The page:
1. Ciao ATL,

    Must look into this system, I have several stocks that I want to sell, but I keep postponing for several reasons. The example where you already have “gain” and you set a price to get the premium and that gain is quite interesting, could effectively means that you get a double gain from the sale. If the price goes down at least you’ve got the premium… (and still hold the stock that in our case is a dividend stock anyhow so it’s not so much of a tragedy…) How much is the premium normally?

    Like

    1. Hey Stalflare,

      Good that you get some interest…

      To answer the question: how much is the premium… this is difficult as it depends on a few parameters. 3 important ones are
      1- volatility: what view has the market on the swings there will be. For now, this is in general quite high
      2- duration: do you want the option for a month, 2 months? Accoriding to tastytrade the sweetspot is 4 days
      3- current price of the stock: you get more premium on a stock of 100EUR than on a stock of 30 EUR.

      So, it all depends on what you want to achieve.

      Liked by 1 person

        1. Points to consider:
          Do I really want to sell the stock at the strike price, even if the markets recovers the next month?
          What are the tax implications? (We have some silly tax rules in Belgium)
          How much is the transaction cost compared to the premium received?
          Do I have a multiple of 100 stocks (options usually are contracts for 100 stock, check what is the case for your stock. So, If you get a premium of 0,4EUR for the option, in reality, you get 40 EUR and need to have 100 stock)
          If the stock drops further, am I hapy to keep it? (or buy back the option and then sell)

          Enjoy the reseach.

          Like

          1. Ciao ATL, Thanks for the heads up, the first problem that I seem to have is that the bank that I use to trade basically requires me to install a (non free) software to do this king of trading… Already some costs, don’t like that. All the rest is quite ok, there are 3 stocks that I can “do without”, but that have good yields. If they fall, I am fine with that, will buy more, if they stay where they are or rise it’s fine to sell them and realise the profit, and get a premium through the warrant… But I have to see costs and taxes… 😛 thanks for the help!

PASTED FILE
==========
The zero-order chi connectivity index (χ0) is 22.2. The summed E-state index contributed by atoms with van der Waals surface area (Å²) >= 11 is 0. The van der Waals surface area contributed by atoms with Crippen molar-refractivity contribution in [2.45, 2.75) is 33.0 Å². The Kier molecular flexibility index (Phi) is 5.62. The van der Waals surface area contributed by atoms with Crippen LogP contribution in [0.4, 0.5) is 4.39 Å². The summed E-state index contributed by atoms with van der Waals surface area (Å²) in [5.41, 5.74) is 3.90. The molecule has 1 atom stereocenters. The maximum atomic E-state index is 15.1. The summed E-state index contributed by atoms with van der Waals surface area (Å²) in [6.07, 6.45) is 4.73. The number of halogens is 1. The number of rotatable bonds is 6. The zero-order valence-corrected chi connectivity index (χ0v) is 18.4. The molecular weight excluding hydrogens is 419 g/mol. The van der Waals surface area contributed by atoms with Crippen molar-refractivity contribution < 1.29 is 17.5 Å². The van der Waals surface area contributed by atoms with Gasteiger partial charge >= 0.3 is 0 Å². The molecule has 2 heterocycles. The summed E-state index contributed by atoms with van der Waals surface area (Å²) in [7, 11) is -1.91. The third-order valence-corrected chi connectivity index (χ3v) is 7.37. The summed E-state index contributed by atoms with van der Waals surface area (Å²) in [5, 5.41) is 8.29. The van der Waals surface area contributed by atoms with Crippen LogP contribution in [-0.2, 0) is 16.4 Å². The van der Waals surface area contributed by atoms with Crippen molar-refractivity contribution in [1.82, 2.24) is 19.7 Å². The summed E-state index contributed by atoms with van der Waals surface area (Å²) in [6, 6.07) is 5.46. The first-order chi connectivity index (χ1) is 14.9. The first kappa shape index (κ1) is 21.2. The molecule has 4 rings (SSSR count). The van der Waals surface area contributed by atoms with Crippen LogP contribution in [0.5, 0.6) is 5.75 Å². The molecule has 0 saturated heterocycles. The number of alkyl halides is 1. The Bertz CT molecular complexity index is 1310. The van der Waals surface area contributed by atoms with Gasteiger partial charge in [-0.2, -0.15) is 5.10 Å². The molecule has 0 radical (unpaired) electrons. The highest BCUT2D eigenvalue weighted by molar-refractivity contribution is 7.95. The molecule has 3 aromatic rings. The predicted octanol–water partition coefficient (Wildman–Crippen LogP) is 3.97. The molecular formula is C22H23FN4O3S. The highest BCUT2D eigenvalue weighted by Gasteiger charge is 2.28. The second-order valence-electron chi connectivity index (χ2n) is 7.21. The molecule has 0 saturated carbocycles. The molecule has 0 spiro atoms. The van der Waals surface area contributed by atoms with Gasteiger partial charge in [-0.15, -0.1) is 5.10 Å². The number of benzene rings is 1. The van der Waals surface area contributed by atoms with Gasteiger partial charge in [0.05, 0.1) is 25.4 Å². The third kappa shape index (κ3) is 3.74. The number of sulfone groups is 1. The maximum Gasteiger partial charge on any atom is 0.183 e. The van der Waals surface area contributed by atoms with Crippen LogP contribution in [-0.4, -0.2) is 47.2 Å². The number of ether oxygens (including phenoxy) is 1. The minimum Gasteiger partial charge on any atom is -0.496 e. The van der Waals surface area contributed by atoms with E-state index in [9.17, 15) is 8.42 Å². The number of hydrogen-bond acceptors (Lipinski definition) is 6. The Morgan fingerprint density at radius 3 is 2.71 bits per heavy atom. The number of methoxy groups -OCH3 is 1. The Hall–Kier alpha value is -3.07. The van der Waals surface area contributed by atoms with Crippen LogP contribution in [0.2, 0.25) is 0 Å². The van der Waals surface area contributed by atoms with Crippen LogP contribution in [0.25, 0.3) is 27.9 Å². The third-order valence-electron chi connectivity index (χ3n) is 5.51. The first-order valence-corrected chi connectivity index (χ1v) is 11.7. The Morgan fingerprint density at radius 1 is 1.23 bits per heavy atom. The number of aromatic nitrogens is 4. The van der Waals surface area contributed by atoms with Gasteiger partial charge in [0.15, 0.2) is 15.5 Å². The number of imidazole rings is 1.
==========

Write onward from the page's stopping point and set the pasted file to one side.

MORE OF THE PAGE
Stal

            Liked by 1 person

    1. Thx for dropping by…
      As I work for a broker and want to keep this blog and my professional activities separated, I will not answer that question. Sorry for that.

      Enjoy the Belgian stocks.

      Like

  2. I just did my first options trades this year. Sold long term puts on BP, Starbucks and GE….just to test the water.

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  3. I know many dividend bloggers are using options either via covered calls or writing puts to generate extra income via premiums received. The idea looks interesting and for a long time I have wanted to get my feet wet with options but I still do not feel 100% comfortable trying yet. Writing puts could be a good way to buy stocks if assigned and covered calls a good way to sell and lock in a profit or keep the premium received. Look forward to following your options experiences in 2016.

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  4. I started selling covered calls and cash secured puts last year. I think options are a great way to increase total returns or reduce a stock cost basis. I try to buy stocks in lots of 100 shares so I have the option of selling options :-).

    Like